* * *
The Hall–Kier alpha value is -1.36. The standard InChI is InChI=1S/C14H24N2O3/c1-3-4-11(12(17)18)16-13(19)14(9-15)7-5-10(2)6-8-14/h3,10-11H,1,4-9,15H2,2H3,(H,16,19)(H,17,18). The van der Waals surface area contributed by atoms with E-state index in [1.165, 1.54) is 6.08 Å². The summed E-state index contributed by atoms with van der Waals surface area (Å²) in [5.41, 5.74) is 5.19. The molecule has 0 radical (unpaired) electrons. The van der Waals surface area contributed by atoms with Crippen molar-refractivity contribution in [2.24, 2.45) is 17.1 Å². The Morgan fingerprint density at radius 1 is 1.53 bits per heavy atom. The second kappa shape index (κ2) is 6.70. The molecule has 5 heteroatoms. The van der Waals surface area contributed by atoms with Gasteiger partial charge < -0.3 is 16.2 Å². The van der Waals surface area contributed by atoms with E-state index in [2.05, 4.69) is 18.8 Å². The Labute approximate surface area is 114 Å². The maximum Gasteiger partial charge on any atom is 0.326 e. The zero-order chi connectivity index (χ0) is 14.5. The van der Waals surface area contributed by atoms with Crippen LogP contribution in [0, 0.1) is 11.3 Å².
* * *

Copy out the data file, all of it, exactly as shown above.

The Hall–Kier alpha value is -1.36. The standard InChI is InChI=1S/C14H24N2O3/c1-3-4-11(12(17)18)16-13(19)14(9-15)7-5-10(2)6-8-14/h3,10-11H,1,4-9,15H2,2H3,(H,16,19)(H,17,18). The van der Waals surface area contributed by atoms with E-state index in [1.165, 1.54) is 6.08 Å². The summed E-state index contributed by atoms with van der Waals surface area (Å²) in [5.41, 5.74) is 5.19. The molecule has 0 radical (unpaired) electrons. The van der Waals surface area contributed by atoms with Crippen molar-refractivity contribution in [2.24, 2.45) is 17.1 Å². The Morgan fingerprint density at radius 1 is 1.53 bits per heavy atom. The second kappa shape index (κ2) is 6.70. The molecule has 5 heteroatoms. The van der Waals surface area contributed by atoms with Gasteiger partial charge < -0.3 is 16.2 Å². The van der Waals surface area contributed by atoms with E-state index in [2.05, 4.69) is 18.8 Å². The Labute approximate surface area is 114 Å². The maximum Gasteiger partial charge on any atom is 0.326 e. The zero-order chi connectivity index (χ0) is 14.5. The van der Waals surface area contributed by atoms with Crippen LogP contribution in [0, 0.1) is 11.3 Å².